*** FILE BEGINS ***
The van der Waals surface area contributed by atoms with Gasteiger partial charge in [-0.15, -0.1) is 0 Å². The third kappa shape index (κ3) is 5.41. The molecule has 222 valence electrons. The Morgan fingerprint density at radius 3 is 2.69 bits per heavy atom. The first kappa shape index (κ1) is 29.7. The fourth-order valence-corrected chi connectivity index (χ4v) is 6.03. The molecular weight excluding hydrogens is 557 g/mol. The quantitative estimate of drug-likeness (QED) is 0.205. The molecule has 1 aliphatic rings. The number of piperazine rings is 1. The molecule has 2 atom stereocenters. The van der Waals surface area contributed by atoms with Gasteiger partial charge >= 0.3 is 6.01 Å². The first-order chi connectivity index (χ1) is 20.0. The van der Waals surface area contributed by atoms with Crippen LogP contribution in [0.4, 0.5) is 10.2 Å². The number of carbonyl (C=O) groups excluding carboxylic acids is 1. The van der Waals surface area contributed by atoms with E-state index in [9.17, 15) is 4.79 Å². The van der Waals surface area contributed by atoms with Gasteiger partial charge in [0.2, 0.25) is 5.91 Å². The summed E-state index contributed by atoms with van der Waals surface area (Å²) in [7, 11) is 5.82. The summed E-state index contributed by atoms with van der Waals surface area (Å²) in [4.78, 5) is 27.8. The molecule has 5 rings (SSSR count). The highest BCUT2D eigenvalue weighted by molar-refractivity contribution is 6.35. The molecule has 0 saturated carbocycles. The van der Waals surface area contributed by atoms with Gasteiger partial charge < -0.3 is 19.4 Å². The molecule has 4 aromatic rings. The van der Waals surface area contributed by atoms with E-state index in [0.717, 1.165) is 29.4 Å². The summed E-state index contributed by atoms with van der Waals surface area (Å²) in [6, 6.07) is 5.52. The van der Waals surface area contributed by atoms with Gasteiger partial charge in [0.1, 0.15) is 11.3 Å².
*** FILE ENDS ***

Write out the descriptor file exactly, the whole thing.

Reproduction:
The van der Waals surface area contributed by atoms with Gasteiger partial charge in [-0.15, -0.1) is 0 Å². The third kappa shape index (κ3) is 5.41. The molecule has 222 valence electrons. The Morgan fingerprint density at radius 3 is 2.69 bits per heavy atom. The first kappa shape index (κ1) is 29.7. The fourth-order valence-corrected chi connectivity index (χ4v) is 6.03. The molecular weight excluding hydrogens is 557 g/mol. The quantitative estimate of drug-likeness (QED) is 0.205. The molecule has 1 aliphatic rings. The number of piperazine rings is 1. The molecule has 2 atom stereocenters. The van der Waals surface area contributed by atoms with Gasteiger partial charge >= 0.3 is 6.01 Å². The first-order chi connectivity index (χ1) is 20.0. The van der Waals surface area contributed by atoms with Crippen LogP contribution in [0.4, 0.5) is 10.2 Å². The number of carbonyl (C=O) groups excluding carboxylic acids is 1. The van der Waals surface area contributed by atoms with E-state index in [9.17, 15) is 4.79 Å². The van der Waals surface area contributed by atoms with Gasteiger partial charge in [0.2, 0.25) is 5.91 Å². The summed E-state index contributed by atoms with van der Waals surface area (Å²) in [7, 11) is 5.82. The summed E-state index contributed by atoms with van der Waals surface area (Å²) in [4.78, 5) is 27.8. The molecule has 5 rings (SSSR count). The highest BCUT2D eigenvalue weighted by molar-refractivity contribution is 6.35. The molecule has 0 saturated carbocycles. The van der Waals surface area contributed by atoms with Gasteiger partial charge < -0.3 is 19.4 Å². The molecule has 4 aromatic rings. The van der Waals surface area contributed by atoms with E-state index in [0.717, 1.165) is 29.4 Å². The summed E-state index contributed by atoms with van der Waals surface area (Å²) in [6, 6.07) is 5.52. The van der Waals surface area contributed by atoms with Gasteiger partial charge in [0.1, 0.15) is 11.3 Å².